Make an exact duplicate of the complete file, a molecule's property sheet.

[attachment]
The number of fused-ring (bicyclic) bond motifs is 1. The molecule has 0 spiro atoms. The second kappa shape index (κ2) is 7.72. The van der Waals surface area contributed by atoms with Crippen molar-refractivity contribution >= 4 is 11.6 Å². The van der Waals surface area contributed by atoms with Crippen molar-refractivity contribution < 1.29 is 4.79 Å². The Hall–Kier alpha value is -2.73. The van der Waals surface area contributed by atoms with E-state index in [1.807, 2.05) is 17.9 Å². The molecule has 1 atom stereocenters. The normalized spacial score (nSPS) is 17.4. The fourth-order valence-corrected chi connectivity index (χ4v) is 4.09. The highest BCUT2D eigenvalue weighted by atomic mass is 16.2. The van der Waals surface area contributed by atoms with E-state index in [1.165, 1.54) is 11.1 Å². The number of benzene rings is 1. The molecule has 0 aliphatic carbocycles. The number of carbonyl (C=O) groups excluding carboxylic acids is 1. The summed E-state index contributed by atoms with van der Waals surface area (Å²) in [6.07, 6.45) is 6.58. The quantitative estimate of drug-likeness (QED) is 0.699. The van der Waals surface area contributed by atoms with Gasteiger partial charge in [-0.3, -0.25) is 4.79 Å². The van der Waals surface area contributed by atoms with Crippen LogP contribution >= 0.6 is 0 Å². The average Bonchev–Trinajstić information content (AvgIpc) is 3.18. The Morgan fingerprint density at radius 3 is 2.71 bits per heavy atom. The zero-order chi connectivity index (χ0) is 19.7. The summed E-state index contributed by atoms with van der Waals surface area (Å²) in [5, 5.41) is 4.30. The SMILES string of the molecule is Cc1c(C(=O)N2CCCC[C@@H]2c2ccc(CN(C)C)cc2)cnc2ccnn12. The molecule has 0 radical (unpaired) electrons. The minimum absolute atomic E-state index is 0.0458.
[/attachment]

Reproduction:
The number of fused-ring (bicyclic) bond motifs is 1. The molecule has 0 spiro atoms. The second kappa shape index (κ2) is 7.72. The van der Waals surface area contributed by atoms with Crippen molar-refractivity contribution >= 4 is 11.6 Å². The van der Waals surface area contributed by atoms with Crippen molar-refractivity contribution < 1.29 is 4.79 Å². The Hall–Kier alpha value is -2.73. The van der Waals surface area contributed by atoms with E-state index in [1.807, 2.05) is 17.9 Å². The molecule has 1 atom stereocenters. The normalized spacial score (nSPS) is 17.4. The fourth-order valence-corrected chi connectivity index (χ4v) is 4.09. The highest BCUT2D eigenvalue weighted by atomic mass is 16.2. The van der Waals surface area contributed by atoms with E-state index in [1.165, 1.54) is 11.1 Å². The number of benzene rings is 1. The molecule has 0 aliphatic carbocycles. The number of carbonyl (C=O) groups excluding carboxylic acids is 1. The summed E-state index contributed by atoms with van der Waals surface area (Å²) in [6.07, 6.45) is 6.58. The quantitative estimate of drug-likeness (QED) is 0.699. The van der Waals surface area contributed by atoms with Gasteiger partial charge in [-0.3, -0.25) is 4.79 Å². The van der Waals surface area contributed by atoms with Crippen LogP contribution >= 0.6 is 0 Å². The average Bonchev–Trinajstić information content (AvgIpc) is 3.18. The Morgan fingerprint density at radius 3 is 2.71 bits per heavy atom. The zero-order chi connectivity index (χ0) is 19.7. The summed E-state index contributed by atoms with van der Waals surface area (Å²) in [5, 5.41) is 4.30. The SMILES string of the molecule is Cc1c(C(=O)N2CCCC[C@@H]2c2ccc(CN(C)C)cc2)cnc2ccnn12. The molecule has 0 radical (unpaired) electrons. The minimum absolute atomic E-state index is 0.0458.